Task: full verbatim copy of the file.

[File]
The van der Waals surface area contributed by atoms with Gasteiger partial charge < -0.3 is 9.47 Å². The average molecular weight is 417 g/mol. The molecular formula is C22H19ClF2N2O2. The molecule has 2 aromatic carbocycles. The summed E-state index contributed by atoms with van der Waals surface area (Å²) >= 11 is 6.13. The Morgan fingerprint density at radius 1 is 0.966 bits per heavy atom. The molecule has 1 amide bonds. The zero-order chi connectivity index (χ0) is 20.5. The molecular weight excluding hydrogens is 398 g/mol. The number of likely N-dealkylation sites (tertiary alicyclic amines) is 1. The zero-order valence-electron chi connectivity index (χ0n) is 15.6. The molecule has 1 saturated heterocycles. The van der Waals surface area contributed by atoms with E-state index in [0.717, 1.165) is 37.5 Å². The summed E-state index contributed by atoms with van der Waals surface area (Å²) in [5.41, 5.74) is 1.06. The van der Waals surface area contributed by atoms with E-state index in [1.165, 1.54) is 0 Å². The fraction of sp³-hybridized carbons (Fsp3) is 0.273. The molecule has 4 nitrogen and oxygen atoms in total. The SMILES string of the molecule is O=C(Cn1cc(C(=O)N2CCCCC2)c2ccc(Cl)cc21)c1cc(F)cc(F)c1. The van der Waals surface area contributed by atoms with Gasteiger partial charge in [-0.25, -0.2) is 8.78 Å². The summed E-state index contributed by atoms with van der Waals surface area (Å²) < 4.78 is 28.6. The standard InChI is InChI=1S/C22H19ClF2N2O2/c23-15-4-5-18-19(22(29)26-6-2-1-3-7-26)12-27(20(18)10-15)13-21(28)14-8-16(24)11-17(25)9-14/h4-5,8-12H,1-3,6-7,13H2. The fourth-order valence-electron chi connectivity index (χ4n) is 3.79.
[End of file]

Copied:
The van der Waals surface area contributed by atoms with Gasteiger partial charge < -0.3 is 9.47 Å². The average molecular weight is 417 g/mol. The molecular formula is C22H19ClF2N2O2. The molecule has 2 aromatic carbocycles. The summed E-state index contributed by atoms with van der Waals surface area (Å²) >= 11 is 6.13. The Morgan fingerprint density at radius 1 is 0.966 bits per heavy atom. The molecule has 1 amide bonds. The zero-order chi connectivity index (χ0) is 20.5. The molecular weight excluding hydrogens is 398 g/mol. The number of likely N-dealkylation sites (tertiary alicyclic amines) is 1. The zero-order valence-electron chi connectivity index (χ0n) is 15.6. The molecule has 1 saturated heterocycles. The van der Waals surface area contributed by atoms with E-state index in [0.717, 1.165) is 37.5 Å². The summed E-state index contributed by atoms with van der Waals surface area (Å²) in [5.41, 5.74) is 1.06. The van der Waals surface area contributed by atoms with E-state index in [1.165, 1.54) is 0 Å². The fraction of sp³-hybridized carbons (Fsp3) is 0.273. The molecule has 4 nitrogen and oxygen atoms in total. The SMILES string of the molecule is O=C(Cn1cc(C(=O)N2CCCCC2)c2ccc(Cl)cc21)c1cc(F)cc(F)c1. The van der Waals surface area contributed by atoms with Gasteiger partial charge in [-0.25, -0.2) is 8.78 Å². The summed E-state index contributed by atoms with van der Waals surface area (Å²) < 4.78 is 28.6. The standard InChI is InChI=1S/C22H19ClF2N2O2/c23-15-4-5-18-19(22(29)26-6-2-1-3-7-26)12-27(20(18)10-15)13-21(28)14-8-16(24)11-17(25)9-14/h4-5,8-12H,1-3,6-7,13H2. The fourth-order valence-electron chi connectivity index (χ4n) is 3.79.